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White House’s ‘first executive push for energy storage’ could raise US$1 billion investment

According to a new GTM brief, the US$130 million investment commitments, in aggregate, could lead to around US$1 billion in energy storage investment. Source: Flickr/Whitehouse

The White House announcement of new developments and investment in energy storage has been characterised as “the first executive office push for energy storage” that will “undoubtedly galvanize” the industry, in a new GTM Research brief by the firm's energy storage director Ravi Manghani.

As part of the initiatives propounded by the Obama administration, investors are announcing US$130 million in new funding commitments for energy storage. According to the report, in aggregate, these new commitments could lead to around US$1 billion in investments in energy storage.

Apart from significant financing announcements, other key takeaways from the federal government announcement are its commitment to increasing its storage and microgrid capacity through programmes that will both provide funding for rural microgrids and enable federal and military bases to be more resilient. Furthermore, the US Department of Energy is promoting the standardisation of energy data which will be more economical for the industry and individual stakeholders, as well as creating an accessible pool of information that will ensure efficiency and consistency across the industry.

In addition, sixteen developers and power companies in at least eight states have announced new storage procurement and deployment targets for the next five years on the back of the announcement, to aid in the push for what is known as the second wave of energy storage; in 2015, the US doubled its installed capacity of energy storage to 500MW.

The GTM report details how this wave is characterised by opportunities emerging in a small number of use cases and regions. US front-of-meter had a record-breaking year least year with almost 200MW of deployments. Similarly, behind-the-meter storage experienced a breakout year in 2015, with deployments increasing five-fold from 2014 figures. California market was accountable for 28.9 MW of these deployments, making it twelve times bigger than the second largest behind-the-meter market, according to the brief. 

Business-as-usual outlook of seven-fold growth by 2021

GTM Research forecasts annual US storage deployments to grow from 226MW in 2015 to 2.1GW by 2021 – representing a seven-fold growth from 2015 deployments, and a compounded annual growth rate of 45% in that six year period. This is only a base forecast, that assumes no major federal policy or state-level mandates across the country. The report accentuates, however, that the addition of a new nationwide storage public-private push will provide “a well-earned boost to the market” and “an upward bump in the storage outlook”.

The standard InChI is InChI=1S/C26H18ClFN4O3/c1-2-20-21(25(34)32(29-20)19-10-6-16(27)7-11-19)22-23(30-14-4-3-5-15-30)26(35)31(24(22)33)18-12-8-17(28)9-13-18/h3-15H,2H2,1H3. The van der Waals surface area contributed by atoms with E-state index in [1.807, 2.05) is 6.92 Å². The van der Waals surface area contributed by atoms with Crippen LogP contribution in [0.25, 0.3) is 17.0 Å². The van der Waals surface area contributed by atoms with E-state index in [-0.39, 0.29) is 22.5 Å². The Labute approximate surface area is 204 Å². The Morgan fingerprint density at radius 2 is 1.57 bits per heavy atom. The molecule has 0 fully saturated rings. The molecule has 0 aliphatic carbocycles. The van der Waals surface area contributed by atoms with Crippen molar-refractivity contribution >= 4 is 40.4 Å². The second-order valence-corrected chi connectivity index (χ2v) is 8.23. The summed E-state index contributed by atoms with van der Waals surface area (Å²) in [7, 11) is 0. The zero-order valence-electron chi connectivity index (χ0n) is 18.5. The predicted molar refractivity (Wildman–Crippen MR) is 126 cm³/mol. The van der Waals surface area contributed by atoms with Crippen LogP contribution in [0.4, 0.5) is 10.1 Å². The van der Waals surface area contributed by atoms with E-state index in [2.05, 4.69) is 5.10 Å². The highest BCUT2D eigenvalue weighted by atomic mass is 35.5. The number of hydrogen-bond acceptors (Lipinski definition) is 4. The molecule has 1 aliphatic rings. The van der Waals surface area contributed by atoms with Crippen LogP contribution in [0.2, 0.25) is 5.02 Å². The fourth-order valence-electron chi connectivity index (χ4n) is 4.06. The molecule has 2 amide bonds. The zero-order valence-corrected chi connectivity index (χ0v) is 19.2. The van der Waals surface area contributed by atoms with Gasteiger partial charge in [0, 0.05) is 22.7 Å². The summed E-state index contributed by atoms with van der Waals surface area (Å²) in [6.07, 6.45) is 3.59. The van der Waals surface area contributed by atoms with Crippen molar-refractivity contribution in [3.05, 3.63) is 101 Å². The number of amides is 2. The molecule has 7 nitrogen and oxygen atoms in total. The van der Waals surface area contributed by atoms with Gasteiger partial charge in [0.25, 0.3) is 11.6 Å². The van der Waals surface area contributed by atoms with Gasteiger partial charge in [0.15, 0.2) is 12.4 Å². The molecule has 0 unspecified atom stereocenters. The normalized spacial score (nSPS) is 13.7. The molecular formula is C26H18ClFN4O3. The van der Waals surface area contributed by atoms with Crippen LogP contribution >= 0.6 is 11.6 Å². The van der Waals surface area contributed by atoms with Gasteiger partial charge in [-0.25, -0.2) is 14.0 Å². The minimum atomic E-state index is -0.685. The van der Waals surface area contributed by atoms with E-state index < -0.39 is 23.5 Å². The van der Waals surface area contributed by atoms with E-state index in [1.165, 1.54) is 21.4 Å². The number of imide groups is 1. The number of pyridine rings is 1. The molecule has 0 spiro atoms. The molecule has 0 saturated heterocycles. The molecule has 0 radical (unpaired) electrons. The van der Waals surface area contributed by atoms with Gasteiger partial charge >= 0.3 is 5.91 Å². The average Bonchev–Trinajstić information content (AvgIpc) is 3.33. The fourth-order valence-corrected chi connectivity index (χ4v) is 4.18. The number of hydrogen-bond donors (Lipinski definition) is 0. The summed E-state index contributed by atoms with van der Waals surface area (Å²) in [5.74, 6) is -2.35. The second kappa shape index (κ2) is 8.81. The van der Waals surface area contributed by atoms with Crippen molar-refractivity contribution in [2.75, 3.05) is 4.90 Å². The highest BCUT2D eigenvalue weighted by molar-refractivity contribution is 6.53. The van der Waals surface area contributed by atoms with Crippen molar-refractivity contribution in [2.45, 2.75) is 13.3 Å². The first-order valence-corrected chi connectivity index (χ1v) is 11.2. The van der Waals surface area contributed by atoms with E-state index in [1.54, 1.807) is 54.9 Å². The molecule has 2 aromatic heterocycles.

The report draws out two main categories that the US storage market will experience the main impacts of the federal announcement: storage for enabling military facilities to be more resilient; and new and the fortification of existing commitments from grid operators, power companies, state agencies and non-profit organisations.

To this end, one utility, Florida Power & Light Company (FPL) immediately announced an energy storage pilot project in the wake of yesterday's announcement that aims to strengthen the grid by testing multiple applications of advanced battery technologies under real-life conditions to assess their grid-balancing capabilities. FPL expects to begin construction on the project this summer with most components in operation by the end of the year.

'Usual suspects': Scaling the true impact of private sector commitments

Despite the encouraging appearance of the announcement and conjunctive commitments from the industry, the report cautions that the private sector commitments may not translate into significant extensions of business-of-usual, given that most of the companies promulgating the private sector announcements are the "usual suspects":

“[W]hile a lot these commitments appear lofty, it’s difficult, if not impossible, to parse out which ones are truly incremental versus expected business-as-usual progression,” Manghani writes. “Beyond the semantics though, these commitments will put these companies in the public (and investor) eye, to follow through on these targets.”

Indeed, it might be said that without this overarching federal involvement, prominent players such as Advanced Microgrid Solutions, DBL Partners, Sonnen and Stem might have made and acted upon similar commitments eventually as the market continues to progress. What remains to be seen is whether the White House announcement will create any significant ripples in the energy storage market that would have not have happened regardless, Manghani said. 

Read PV Tech Power's '20 energy storage disruptors' piece, which includes brief profiles on several of the above-mentioned companies.

Tags: usa, us, policy, barack obama, investment, micro-grid, renewables integration